Since Netflix and Marvel unveiled the new hit series Daredevil, fans and critics alike have been vocal about the show's successful take on the darker, grittier hero who manages to fit into the shared Marvel Cinematic Universe while still maintaining a sense of autonomy. We, along with the show's characters, know the Avengers are out there in the 'world on fire' - they're just somewhere beyond the burning corners of Hell's Kitchen.
With a second season officially confirmed - as well as a planned Defenders team-up - Daredevil will be busy battling enemies on the small screen. But that hasn't stopped Cox from expressing interest in and excitement for an appearance on the silver screen. While speaking to IGN, the actor touched briefly on the topic of a standalone film:
Yeah that would be awesome - I'd love to do that... And usually when you've got a two-hour movie, it's action-packed, and so I think that's one of the things that the show has really benefitted from - having that extra time to really get to know and sit with these characters and see them as humans. But I'd love to see 'Daredevil' on the big screen again. It would be great. And if I could be involved with that, I'd be thrilled.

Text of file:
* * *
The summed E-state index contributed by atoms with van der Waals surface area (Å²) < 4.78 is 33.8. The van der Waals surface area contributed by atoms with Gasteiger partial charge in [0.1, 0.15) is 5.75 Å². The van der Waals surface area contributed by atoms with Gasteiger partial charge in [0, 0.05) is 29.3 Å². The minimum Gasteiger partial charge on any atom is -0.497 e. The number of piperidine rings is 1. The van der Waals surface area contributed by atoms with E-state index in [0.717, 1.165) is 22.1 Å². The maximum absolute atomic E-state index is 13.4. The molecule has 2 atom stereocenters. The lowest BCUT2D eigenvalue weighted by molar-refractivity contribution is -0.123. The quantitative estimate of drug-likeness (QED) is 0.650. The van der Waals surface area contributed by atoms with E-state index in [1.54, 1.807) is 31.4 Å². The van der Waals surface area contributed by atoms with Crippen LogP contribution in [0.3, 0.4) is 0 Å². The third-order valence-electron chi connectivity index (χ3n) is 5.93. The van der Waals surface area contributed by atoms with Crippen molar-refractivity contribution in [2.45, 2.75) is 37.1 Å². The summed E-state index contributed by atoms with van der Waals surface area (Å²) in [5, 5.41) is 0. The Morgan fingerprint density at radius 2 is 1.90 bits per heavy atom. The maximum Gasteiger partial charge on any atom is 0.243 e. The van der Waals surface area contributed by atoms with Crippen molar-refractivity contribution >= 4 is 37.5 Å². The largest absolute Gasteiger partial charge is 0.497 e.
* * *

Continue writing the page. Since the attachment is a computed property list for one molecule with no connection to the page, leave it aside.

As Cox hinted at, one of the primary reasons the show has struck such a chord with audiences is its ability to balance thrilling and expertly choreographed action set pieces with equally engaging and emotionally complex character moments. The long dialogue sequences allow viewers to catch their breath following the exhilarating and exhausting fight scenes. So the question then becomes, is a solo film really necessary for the hero's journey? Or is television a more suitable format to explore his development?
Certainly the juxtaposition of Cox's grounded Daredevil with the more embellished Iron Man and Thor would be fun to see (understatement). And cameo appearances in the upcoming Captain America: Civil War and Avengers: Infinity War would certainly be appreciated by fans (understatement part two). But the need for a solo film along with the TV show - which could be in its third season by the time a movie is even considered - is questionable, especially when Marvel would arguably benefit more from exploring new superheroes on the big screen.
So far, Netflix has given us characters we want to spend time with - preferably more than two hours. And unlike other villains who have recently appeared onscreen, Wilson Fisk's Kingpin is a rich, dynamic, and inherently tragic foil to Matt Murdock's Daredevil. The arc and development of their relationship is one that requires time for growth, as do the relationships between Mattl, Foggy, and Karen.
That isn't to say Marvel's cinematic characters are not as fully-rendered or engaging, but it is interesting to consider what it would ultimately be like to see Thor and Loki or Captain America and Red Skull explored in a 13-episode format.
Daredevil season 1 is available now on Netflix.
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